Edward Leamer served as UCLA Anderson’s Chauncey J. Medberry Professor of Management and professor of economics, professor of statistics and director of the UCLA/Anderson Business Forecast Project. His philosophy on education is straightforward.
“I’m trying to teach students to think,” Leamer, who teaches macroeconomics, says. “MBA students should graduate with the ability to think analytically and I provide situations in the classroom to help them do just that. In my classes, we turn numbers into knowledge. Business is all about answering ambiguous questions and learning to approach problems analytically allows you to deal with ambiguity in both your day-to-day and business lives.”
After serving as assistant and associate professor at Harvard University, Leamer joined the UCLA faculty in 1975 as professor of economics. In 1990 he moved across campus to UCLA Anderson and was appointed to the Chauncey J. Medberry Chair. He is a fellow of the American Academy of Arts and Sciences, and a fellow of the Econometric Society. In 2014 he won the award for Outstanding Antitrust Litigation Achievement in Economics, awarded annually by the American Antitrust Institute.
Leamer’s work has been impactful beyond the classroom and his academic research. As director of the UCLA Anderson Forecast, he influenced business practitioners in every field. For example, in his December 2000 forecast, the UCLA Anderson Forecast stood virtually alone in predicting the 2001 recession. In a special release on September 12, 2001, the Forecast correctly analyzed the likely unimportance of 9/11 for the evolution of the recession. In June 2002, Leamer began warning about a momentum-driven overheated housing market that was sure to cause problems for the economy in the future. In August of 2007 at the annual Federal Reserve Jackson Hole Symposium, Leamer argued for special targeting of housing in a paper titled “Housing IS the Business Cycle.”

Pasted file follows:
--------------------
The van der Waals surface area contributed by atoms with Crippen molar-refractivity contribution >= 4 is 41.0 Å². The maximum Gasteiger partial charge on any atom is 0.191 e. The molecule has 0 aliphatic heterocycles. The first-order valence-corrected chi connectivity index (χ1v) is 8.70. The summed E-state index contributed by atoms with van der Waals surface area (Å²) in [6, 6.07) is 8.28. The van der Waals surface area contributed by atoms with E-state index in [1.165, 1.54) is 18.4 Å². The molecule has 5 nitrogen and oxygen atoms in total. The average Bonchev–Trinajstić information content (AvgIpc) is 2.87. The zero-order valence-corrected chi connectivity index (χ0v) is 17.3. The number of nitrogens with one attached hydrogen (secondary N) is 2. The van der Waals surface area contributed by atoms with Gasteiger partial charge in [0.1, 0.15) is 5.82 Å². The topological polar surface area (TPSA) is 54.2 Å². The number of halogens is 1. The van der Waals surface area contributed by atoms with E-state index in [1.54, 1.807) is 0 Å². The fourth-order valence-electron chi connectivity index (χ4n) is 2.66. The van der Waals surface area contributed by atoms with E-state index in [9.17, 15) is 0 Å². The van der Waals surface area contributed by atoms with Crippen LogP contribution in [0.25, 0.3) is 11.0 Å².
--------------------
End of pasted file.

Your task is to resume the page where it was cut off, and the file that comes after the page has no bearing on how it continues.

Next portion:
Leamer is a research associate of the National Bureau of Economic Research and has been an occasional visiting scholar at the IMF and the Board of Governors of the Federal Reserve System. He has served on the Councils of Economic Advisors or Governor Wilson, Governor Schwarzenegger and Mayor Garcetti. He has been on the Advisory Board of the Bureau of Economic Analysis. In 2005–06 he chaired a panel of the National Academy of Sciences on outsourcing and delivered the report to Commerce and to Congress.
He has published over 120 articles and five books and reminds those interested to hurry to Amazon.com to purchase his most recent books: either Macroeconomic Patterns and Stories, or The Craft of Economics. His research papers in econometrics have been collected in Sturdy Econometrics, published in the Edward Elgar Series of Economists of the 20th Century. His research in international economics and econometric methodology has been discussed in New Horizons in Economic Thought: Appraisals of Leading Economists.
Ph.D. Economics, 1970, University of Michigan
M.A. Statistics, 1970, University of Michigan
B.A. Mathematics, 1966, Princeton University